A Malaysian quagmire

A Travelfish long read by Travelfish
First published on 1st November, 2020 |1,189 reads.

Lenggong in Perak State, Malaysia was gazetted as a UNESCO World Heritage Site in 2012. Created by a meteorite, the valley’s archaeological discoveries span close to two million years and it is the location of one of the oldest human settlements outside of Africa. Almost a decade later, Covid19 is the icing on a cake of neglect which some locals are refusing to swallow.

Standing above his 11,000 year old bones, I gaze at the crevices rippling his skull and imagine Perak Man as a prehistoric shaman. The oldest, most complete skeleton unearthed in Southeast Asia, the remains of this disabled witch doctor helped earn Lenggong its UNESCO World Heritage listing—Malaysia’s fourth.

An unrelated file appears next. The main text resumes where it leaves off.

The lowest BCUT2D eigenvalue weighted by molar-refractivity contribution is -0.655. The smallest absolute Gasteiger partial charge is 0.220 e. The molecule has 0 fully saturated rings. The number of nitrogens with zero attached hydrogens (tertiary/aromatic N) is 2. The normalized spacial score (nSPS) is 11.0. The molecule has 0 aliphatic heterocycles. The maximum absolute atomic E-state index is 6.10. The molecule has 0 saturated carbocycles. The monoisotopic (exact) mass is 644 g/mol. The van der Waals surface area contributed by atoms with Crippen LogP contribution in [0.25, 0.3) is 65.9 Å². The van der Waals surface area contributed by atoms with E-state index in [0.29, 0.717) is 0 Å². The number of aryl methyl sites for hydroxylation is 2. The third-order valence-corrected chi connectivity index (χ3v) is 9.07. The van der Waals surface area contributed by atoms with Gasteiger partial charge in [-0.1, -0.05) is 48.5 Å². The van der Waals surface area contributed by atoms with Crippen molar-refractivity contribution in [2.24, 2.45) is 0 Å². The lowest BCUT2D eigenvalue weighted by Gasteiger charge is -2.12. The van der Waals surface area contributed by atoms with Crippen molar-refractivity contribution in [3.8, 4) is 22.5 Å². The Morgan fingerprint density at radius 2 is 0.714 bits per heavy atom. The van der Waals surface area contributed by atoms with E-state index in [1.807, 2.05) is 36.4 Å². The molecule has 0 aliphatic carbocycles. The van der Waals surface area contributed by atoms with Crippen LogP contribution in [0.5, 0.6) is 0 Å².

“Foreigners were surprised to see that a World Heritage Site could be so underdeveloped,” says Lenggong native Ng Hock Seng. Photo: Travelfish.
“Foreigners were surprised to see that a World Heritage Site could be so underdeveloped,” says Lenggong native Ng Hock Seng. Photo: Travelfish

Today, Perak Man has aged better than the signboards rotting off their poles. A stench rises from the piles of garbage which greet visitors to the sites. Almost US$5 million in funding has vanished with little to show. A bounty dating back two millennium languishes while environmentalists are evicted, native forests logged, and habitats destroyed. Nearby, the abandoned wreckage of an aircraft, crashed during the Malayan Emergency, points to a greater emergency—could Lenggong be the first UNESCO heritage listing Malaysia loses?

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